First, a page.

Microsoft provides a very thorough explanation of ContentTypes here but you may be left wondering what content types you can inherit from (or more likely what are their content type IDs) so you can build off of them. Well you can always go look at them in the 'ctypes' feature folder (that's the out-of-box feature that defines the WSS content types). It's available at under your 12\TEMPLATE\Features\ctypes folder in the 'ctypeswss.xml' file.

Otherwise you can just refer to this list I pulled together:

0x : System
0x01 : Item
0x0101 : Document
0x010100629D00608F814dd6AC8A86903AEE72AA : ODCDocument
0x010100B4CBD48E029A4ad8B62CB0E41868F2B0 : UDCDocument
0x010101 : XMLDocument
0x010102 : Picture
0x010104 : UntypedDocument
0x010105 : MasterPage
0x010107 : DocumentWorkflowItem
0x010108 : WikiDocument
0x010109 : BasicPage
0x01010901 : WebPartPage
0x01010A : LinkToDocument
0x01010B : DublinCoreName
0x0102 : Event
0x0103 : Issue
0x0104 : Announcement
0x0105 : Link
0x0106 : Contact
0x0107 : Message
0x0108 : Task
0x010801 : WorkflowTask
0x010802 : AdminTask
0x0109 : WorkflowHistory
0x010A Person
0x010B SharePointGroup
0x010C DomainGroup
0x0110 : BlogPost
0x0111 : BlogComment
0x0116 : FarEastContact
0x0120 : Folder
0x012001 RootOfList
0x012002 : Discuss

By the way, I got this list by copying/modifying the files I used in this post to refer to the ctypeswss.xml file instead of the field types file.

Great SharePoint resource for Developers

Microsoft has a 10 part lab series which introduces several fundamental development tasks using SharePoint 2007. In addition there's a link to a VPC download that you can use to do the work.

Check it out here

Friday, June 6, 2008

STSDEV and Visual Studio 2008

So we're upgrading to VS 2008 and, according to the configuration screen in STSDEV you can create STSDEV projects in .NET 3.0 for VS 2008. So we installed VS2008, added STSDEV as an external tool and created a test Workflow Project.

The project was created fine but when STSDEV tried to build the project it crashed. We eventually discovered that the error was related to the fact that STSDEV was creating the .csproj file with the following line:

<Import Project="$(MSBuildExtensionsPath)\Microsoft\Windows Workflow Foundation\v3.0\Workflow.Targets" />

instead of:

<Import Project="$(MSBuildExtensionsPath)\Microsoft\Windows Workflow Foundation\v3.5\Workflow.Targets" />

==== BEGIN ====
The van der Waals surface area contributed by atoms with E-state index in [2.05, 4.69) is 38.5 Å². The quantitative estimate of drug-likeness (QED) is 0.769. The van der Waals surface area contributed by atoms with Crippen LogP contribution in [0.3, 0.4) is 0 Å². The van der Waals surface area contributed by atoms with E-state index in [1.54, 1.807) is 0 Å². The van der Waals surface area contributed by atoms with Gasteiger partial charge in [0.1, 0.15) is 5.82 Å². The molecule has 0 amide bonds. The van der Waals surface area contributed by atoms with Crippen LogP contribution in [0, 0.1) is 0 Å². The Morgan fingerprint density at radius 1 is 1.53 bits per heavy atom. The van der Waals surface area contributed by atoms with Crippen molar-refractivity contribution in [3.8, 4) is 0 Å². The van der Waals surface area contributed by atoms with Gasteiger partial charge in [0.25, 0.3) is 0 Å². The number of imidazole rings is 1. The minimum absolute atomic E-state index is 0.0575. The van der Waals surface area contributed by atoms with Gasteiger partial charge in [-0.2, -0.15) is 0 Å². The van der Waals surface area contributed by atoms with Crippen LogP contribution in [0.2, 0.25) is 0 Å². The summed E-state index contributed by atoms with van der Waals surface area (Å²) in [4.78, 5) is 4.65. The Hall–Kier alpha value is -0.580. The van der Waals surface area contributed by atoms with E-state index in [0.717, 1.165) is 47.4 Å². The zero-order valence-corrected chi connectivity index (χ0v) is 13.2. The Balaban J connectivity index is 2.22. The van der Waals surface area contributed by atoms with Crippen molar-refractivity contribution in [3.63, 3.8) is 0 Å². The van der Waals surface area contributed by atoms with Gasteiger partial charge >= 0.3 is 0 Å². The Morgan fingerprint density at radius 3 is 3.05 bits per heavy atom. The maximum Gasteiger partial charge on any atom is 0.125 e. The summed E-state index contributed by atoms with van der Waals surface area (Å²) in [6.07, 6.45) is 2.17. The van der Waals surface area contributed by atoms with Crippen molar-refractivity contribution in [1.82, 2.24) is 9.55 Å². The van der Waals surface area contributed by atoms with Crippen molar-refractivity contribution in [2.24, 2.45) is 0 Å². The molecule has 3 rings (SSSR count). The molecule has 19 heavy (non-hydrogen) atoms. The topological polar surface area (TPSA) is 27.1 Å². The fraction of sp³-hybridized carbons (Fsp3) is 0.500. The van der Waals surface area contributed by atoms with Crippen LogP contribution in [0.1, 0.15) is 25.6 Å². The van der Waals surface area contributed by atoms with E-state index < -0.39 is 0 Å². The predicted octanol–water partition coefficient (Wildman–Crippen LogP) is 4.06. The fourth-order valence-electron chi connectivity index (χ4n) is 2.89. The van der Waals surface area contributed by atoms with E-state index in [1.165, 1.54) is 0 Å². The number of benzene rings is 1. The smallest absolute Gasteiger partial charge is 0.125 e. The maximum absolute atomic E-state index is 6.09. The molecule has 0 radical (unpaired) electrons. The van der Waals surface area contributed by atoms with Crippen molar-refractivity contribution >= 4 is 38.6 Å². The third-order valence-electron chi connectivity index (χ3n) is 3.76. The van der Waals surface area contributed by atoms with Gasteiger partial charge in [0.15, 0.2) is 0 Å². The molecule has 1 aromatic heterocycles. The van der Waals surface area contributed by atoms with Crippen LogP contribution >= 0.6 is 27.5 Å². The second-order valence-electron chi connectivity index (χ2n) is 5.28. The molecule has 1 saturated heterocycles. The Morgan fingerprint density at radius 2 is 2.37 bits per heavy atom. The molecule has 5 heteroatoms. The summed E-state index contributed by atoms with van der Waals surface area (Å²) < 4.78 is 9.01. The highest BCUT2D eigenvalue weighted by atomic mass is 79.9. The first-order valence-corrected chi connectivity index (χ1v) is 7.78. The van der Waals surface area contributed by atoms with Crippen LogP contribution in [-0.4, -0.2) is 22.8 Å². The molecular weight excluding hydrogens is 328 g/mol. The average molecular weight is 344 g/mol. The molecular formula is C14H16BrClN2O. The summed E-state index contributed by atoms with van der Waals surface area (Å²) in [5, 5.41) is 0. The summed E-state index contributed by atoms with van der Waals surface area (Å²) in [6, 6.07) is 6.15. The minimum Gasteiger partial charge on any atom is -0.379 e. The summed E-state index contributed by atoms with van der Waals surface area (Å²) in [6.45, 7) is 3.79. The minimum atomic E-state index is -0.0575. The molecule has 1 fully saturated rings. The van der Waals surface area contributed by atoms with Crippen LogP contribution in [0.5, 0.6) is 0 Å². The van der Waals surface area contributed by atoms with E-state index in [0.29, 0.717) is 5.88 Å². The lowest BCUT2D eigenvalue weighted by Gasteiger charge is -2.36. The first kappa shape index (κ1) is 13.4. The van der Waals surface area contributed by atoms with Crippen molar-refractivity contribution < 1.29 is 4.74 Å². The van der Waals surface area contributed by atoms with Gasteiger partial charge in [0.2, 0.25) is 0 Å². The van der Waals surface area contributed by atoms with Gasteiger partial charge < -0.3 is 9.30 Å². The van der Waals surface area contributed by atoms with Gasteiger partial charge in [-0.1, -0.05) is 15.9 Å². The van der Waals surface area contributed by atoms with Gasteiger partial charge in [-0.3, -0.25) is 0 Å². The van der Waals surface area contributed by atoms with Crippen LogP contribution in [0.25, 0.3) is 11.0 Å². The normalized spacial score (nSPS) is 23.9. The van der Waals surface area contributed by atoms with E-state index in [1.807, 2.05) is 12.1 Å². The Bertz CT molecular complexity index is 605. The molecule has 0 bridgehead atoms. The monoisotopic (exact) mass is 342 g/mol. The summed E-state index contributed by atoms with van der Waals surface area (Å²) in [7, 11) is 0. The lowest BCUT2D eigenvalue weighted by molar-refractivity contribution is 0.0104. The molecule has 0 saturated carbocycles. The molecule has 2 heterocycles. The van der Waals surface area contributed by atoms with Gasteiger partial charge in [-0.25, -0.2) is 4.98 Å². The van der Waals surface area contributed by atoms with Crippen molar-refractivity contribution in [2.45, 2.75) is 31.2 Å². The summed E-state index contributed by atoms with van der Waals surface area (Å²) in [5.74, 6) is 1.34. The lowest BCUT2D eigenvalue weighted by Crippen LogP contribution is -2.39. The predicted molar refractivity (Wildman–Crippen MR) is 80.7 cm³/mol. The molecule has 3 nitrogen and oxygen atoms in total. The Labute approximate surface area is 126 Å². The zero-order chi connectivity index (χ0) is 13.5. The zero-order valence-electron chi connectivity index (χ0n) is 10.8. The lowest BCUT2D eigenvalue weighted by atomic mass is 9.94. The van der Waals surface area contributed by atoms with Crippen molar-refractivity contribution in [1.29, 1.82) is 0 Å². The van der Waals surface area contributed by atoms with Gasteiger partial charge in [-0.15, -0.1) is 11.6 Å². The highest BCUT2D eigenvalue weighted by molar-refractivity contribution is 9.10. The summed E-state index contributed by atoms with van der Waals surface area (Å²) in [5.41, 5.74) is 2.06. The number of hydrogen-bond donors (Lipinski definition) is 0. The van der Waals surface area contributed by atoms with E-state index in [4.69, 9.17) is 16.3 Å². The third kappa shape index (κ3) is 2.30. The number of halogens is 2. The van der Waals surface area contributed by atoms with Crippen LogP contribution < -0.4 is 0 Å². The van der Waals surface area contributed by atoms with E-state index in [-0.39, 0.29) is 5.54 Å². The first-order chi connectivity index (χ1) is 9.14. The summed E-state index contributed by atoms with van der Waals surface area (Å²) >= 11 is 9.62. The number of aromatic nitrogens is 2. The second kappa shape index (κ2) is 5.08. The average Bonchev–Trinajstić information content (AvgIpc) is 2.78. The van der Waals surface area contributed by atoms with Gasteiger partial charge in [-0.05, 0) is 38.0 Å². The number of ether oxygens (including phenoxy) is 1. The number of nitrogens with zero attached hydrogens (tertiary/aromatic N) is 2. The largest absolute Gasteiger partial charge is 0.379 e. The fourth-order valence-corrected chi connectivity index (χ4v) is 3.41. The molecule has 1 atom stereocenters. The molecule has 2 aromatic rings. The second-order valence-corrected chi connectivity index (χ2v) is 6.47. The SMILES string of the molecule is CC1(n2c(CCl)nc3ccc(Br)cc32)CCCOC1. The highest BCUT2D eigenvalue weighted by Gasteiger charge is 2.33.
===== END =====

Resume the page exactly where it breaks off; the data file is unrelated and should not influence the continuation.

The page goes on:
You can manually go into your .csproj file and change this and your solution should build.

We're looking into modifying the STSDEV code to rebuild the project so that it will do this automatically, but until we figure that out and get it blogged, here's your quick fix.

Thursday, June 5, 2008

Renaming a Sharepoint 2007 / WSS 3.0 Server

I recently needed to rename my Sharepoint development machine so I could move it into a new collaborative development environment (versus standalone in a workgroup). A little searching turned up this tutorial[www.jjfblog.com] from a while back, which worked with a slight modification. I have reposted the contents of the tutorial below, with a slight modification (see original post and comments for details).

Note: The new collaborative environment uses Team Foundation Server 2008, so look for a later post on collaborative Sharepoint development using TFS.


First: Change each alternate access mapping for your MOSS/WSS deployment in Central Administration
  1. Open Central Administration
  2. Click on the “Operations” Tab
  3. Click on the “Alternate access mappings” link under the “Global Configuration” heading
  4. Modify each mapping item to reflect your newly chosen server name, making sure to keep port numbers the same (this also include the mapping for Central Administration, don’t worry it's cool)
Second: Use stsadm.exe to invoke the “renameserver” command option
  1. Open a command prompt window and navigate to the folder where stsadm.exe sits. Normally “C:\Program Files\Common Files\Microsoft Shared\web server extensions\12\BIN”.
  2. Use the renameserver command as follows, replacing and with the new and old names of your server:

    stsadm -o renameserver
    -newservername
    <newname> -oldservername <oldname>

Third: Rename your Server via Change Name Operation in Windows Server 2003
  1. Now the last step is to simply right click on My Computer
  2. Open “Properties”
  3. Click on “Computer Name” tab
  4. Click “Change” button
  5. Input your new server name and reboot the server

[added by Sharepointers]
Fourth: Use stsadm.exe to invoke the "updatefarmcredentials" command option
  1. Open a command prompt window and navigate to the folder where stsadm.exe sits. Normally “C:\Program Files\Common Files\Microsoft Shared\web server extensions\12\BIN”.